Mud Motor concept has potential

Mud Motor concept has potential

The Mud Motor Koehoal experiment started in 2016. This trial, to test the beneficial use of dredged sediment for the development of salt marshes, runs until 2019. First results are now available. Project manager Martin Baptist: “Although we do not see the salt marsh grow, we do observe that the concept of the Mud Motor works: it is possible to influence the location where the dredged sediment deposits, by spreading it at a strategic location. Through the experiment, we gathered a lot of knowledge about the mud flat and salt marsh system.”

For the Mud Motor experiment in the Wadden Sea, 300,000 m3 of dredged sediment was spread upstream of the Koehoal salt marsh in the winter of 2016. In the following winter of 2017, another 170,000 m3 was spread. The Mud Motor was intensively studied by both the EcoShape team and the STW-financed fundamental research project team. Both teams benefited from each others’ research.

“We have seen that the dredged sediment reaches the salt marsh in large volumes. But we also observed that most of it washes away during storms. A net sedimentation of 5 to 10 centimeters per year remains, which is significantly more than we expected. However, we noticed that the salt marsh we chose to study the growth is actually at an intermediate stop for the sediment. A new location for a mud motor should be more at the end of the sediment transport chain to increase effectiveness”, says Martin. “We have also discovered that the salinity gradient in the tidal channel influences the sediment transportation. The sediment transport is less favorable at the Koehoal location because sediment travels in the direction of fresh water. Because the seawater near Harlingen is fresher than near Koehoal, and the fresher water pulls the sediment back from where we would like it to land.”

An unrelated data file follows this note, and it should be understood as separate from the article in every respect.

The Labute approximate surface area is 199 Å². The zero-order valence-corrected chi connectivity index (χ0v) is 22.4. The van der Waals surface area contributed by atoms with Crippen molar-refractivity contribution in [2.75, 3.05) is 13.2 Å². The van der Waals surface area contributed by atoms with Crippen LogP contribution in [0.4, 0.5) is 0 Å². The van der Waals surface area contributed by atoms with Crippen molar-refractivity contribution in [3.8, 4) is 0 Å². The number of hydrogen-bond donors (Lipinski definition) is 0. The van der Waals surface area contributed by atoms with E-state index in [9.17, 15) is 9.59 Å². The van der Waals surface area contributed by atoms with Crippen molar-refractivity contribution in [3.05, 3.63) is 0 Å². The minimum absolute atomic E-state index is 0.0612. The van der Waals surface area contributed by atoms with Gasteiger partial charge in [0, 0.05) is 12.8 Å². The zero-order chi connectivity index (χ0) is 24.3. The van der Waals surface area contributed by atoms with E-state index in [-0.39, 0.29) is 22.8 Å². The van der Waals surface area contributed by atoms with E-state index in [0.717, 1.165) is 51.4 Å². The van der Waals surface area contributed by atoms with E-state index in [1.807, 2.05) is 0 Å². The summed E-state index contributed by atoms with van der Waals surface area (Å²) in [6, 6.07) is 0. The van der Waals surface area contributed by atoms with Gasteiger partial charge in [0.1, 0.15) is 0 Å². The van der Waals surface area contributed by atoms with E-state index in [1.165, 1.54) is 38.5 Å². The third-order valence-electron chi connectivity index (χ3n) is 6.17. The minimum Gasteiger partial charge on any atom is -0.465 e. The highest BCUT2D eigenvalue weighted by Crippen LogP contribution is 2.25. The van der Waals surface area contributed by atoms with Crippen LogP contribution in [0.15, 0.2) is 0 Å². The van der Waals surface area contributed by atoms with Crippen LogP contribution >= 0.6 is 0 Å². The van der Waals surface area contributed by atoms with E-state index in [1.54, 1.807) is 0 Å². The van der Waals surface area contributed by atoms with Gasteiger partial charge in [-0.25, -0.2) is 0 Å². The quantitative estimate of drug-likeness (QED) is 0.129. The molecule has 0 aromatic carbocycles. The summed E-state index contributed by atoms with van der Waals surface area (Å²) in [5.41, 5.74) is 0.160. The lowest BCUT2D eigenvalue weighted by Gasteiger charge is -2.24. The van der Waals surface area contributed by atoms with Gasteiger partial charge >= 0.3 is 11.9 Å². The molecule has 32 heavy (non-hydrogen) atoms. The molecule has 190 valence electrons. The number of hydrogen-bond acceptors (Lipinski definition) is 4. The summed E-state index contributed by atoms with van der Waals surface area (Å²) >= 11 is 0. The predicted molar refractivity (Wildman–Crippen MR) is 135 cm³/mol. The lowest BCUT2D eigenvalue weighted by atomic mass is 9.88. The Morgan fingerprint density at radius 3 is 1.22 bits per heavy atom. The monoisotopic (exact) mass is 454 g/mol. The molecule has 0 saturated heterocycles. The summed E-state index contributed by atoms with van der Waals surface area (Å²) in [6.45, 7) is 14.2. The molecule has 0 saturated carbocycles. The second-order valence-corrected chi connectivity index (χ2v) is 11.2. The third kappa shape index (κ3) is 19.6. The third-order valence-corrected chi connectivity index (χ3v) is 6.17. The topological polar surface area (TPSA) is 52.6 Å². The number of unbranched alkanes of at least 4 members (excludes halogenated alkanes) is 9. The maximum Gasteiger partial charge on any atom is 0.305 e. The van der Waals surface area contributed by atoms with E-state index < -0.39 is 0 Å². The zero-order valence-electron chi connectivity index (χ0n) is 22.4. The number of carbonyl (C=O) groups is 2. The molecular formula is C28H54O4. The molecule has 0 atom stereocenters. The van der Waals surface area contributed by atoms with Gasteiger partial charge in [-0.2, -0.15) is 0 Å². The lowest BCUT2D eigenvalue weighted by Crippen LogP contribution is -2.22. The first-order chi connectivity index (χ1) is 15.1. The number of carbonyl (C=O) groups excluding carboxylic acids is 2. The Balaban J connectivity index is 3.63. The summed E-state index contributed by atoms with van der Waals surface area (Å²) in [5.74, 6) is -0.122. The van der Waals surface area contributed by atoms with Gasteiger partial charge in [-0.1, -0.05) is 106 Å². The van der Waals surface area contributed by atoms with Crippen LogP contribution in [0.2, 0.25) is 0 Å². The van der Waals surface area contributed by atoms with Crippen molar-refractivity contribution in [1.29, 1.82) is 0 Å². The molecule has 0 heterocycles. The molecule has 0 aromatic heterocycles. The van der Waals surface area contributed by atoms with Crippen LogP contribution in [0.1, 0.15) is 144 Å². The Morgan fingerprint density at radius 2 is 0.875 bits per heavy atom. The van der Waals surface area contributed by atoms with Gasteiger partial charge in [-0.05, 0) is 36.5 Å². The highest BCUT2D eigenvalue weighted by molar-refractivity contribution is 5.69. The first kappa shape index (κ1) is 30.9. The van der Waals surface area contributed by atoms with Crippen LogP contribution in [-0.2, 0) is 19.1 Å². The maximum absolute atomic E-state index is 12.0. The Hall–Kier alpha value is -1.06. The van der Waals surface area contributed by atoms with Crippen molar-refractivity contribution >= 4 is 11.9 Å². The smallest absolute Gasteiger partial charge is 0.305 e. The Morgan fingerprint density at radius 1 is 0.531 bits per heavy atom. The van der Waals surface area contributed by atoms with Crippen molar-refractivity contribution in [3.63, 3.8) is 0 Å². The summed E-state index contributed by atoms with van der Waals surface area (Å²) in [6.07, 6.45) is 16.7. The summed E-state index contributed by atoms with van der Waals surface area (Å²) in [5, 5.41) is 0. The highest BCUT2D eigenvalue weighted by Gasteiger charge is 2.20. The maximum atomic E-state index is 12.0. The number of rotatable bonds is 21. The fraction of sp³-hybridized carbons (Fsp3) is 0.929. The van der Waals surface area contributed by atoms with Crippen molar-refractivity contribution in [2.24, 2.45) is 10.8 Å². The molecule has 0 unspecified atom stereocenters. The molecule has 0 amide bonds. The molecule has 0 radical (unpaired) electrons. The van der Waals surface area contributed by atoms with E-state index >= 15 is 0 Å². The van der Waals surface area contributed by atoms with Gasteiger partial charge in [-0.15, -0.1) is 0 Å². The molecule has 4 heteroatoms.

A salt marsh with a large sediment supply like Koehoal has the potential to grow apace with the sea level. Martin adds: “However, besides vertical accretion horizontal accretion is important as well. If the salt marsh grows, but the mud flat does not grow along with it, a cliff edge could form and cause the salt marsh to erode. Different processes affect the horizontal growth. For instance, samphire vegetation in the transition zone between salt marsh and mud flat is essential for the horizontal growth of a salt marsh.” An interesting discovery from the STW-research is that minuscule worms – called oligochaeta – live in the salt marsh soil, more than 100,000 per square metre. The worms stir up the soil that contains the samphire seeds. This slows down the germination of samphire. This is valuable knowledge for implementing measures to stimulate salt marsh growth.

In anticipation of the final report in 2019 the Building with Nature Guideline has been updated with the newly gained knowledge. Martin: “We have added technical design guidelines, criteria for sediment placement, practical and technical feasibility of mud motors and considerations for suitable locations. Also added to the Guidelines are lessons learned about permit requirements, contractual aspects and governance.”

The Mud Motor project is not finished yet. Martin: “In the coming winter the project team will monitor the salt marsh growth under the conditions that no sediment is placed, so to say when the mud motor is ‘switched off’. In the summer of 2019 we will deliver the final report on the Mud Motor.” The mud motor research is co-financed by the Wadden Fund.